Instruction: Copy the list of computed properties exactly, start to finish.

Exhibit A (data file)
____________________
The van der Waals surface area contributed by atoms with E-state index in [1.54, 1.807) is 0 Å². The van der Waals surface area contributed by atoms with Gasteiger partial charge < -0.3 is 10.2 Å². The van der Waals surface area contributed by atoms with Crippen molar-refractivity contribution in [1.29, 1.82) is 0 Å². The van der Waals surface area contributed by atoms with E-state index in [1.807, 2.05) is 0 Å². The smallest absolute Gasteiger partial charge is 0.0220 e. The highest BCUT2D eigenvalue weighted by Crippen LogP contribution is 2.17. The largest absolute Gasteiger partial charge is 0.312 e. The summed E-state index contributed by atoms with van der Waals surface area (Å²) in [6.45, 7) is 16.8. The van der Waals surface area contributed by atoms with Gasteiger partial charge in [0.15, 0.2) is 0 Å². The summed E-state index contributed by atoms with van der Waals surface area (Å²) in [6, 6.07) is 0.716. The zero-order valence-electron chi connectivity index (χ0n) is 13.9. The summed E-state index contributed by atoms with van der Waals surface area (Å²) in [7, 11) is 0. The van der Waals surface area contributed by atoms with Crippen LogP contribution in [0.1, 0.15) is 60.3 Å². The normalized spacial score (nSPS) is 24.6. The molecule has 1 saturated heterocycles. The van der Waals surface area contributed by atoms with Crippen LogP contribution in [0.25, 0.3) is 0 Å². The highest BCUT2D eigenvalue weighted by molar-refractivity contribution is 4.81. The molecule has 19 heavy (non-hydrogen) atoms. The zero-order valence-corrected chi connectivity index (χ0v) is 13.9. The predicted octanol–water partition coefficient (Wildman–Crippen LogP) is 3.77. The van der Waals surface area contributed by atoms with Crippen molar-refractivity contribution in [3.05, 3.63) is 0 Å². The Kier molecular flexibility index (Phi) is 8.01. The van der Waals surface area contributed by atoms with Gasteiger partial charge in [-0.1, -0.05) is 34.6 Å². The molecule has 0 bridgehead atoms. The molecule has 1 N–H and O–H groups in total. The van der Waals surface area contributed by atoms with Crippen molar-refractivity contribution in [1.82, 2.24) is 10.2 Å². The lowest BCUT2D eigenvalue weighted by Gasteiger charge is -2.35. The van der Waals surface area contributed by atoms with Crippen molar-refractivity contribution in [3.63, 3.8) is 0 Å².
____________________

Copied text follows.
The van der Waals surface area contributed by atoms with E-state index in [1.54, 1.807) is 0 Å². The van der Waals surface area contributed by atoms with Gasteiger partial charge < -0.3 is 10.2 Å². The van der Waals surface area contributed by atoms with Crippen molar-refractivity contribution in [1.29, 1.82) is 0 Å². The van der Waals surface area contributed by atoms with E-state index in [1.807, 2.05) is 0 Å². The smallest absolute Gasteiger partial charge is 0.0220 e. The highest BCUT2D eigenvalue weighted by Crippen LogP contribution is 2.17. The largest absolute Gasteiger partial charge is 0.312 e. The summed E-state index contributed by atoms with van der Waals surface area (Å²) in [6.45, 7) is 16.8. The van der Waals surface area contributed by atoms with Gasteiger partial charge in [0.15, 0.2) is 0 Å². The summed E-state index contributed by atoms with van der Waals surface area (Å²) in [6, 6.07) is 0.716. The zero-order valence-electron chi connectivity index (χ0n) is 13.9. The summed E-state index contributed by atoms with van der Waals surface area (Å²) in [7, 11) is 0. The van der Waals surface area contributed by atoms with Crippen LogP contribution in [0.1, 0.15) is 60.3 Å². The normalized spacial score (nSPS) is 24.6. The molecule has 1 saturated heterocycles. The van der Waals surface area contributed by atoms with Crippen LogP contribution in [0.25, 0.3) is 0 Å². The highest BCUT2D eigenvalue weighted by molar-refractivity contribution is 4.81. The molecule has 19 heavy (non-hydrogen) atoms. The zero-order valence-corrected chi connectivity index (χ0v) is 13.9. The predicted octanol–water partition coefficient (Wildman–Crippen LogP) is 3.77. The van der Waals surface area contributed by atoms with Crippen molar-refractivity contribution in [3.05, 3.63) is 0 Å². The Kier molecular flexibility index (Phi) is 8.01. The van der Waals surface area contributed by atoms with Gasteiger partial charge in [-0.1, -0.05) is 34.6 Å². The molecule has 0 bridgehead atoms. The molecule has 1 N–H and O–H groups in total. The van der Waals surface area contributed by atoms with Crippen molar-refractivity contribution in [1.82, 2.24) is 10.2 Å². The lowest BCUT2D eigenvalue weighted by Gasteiger charge is -2.35. The van der Waals surface area contributed by atoms with Crippen molar-refractivity contribution in [3.63, 3.8) is 0 Å².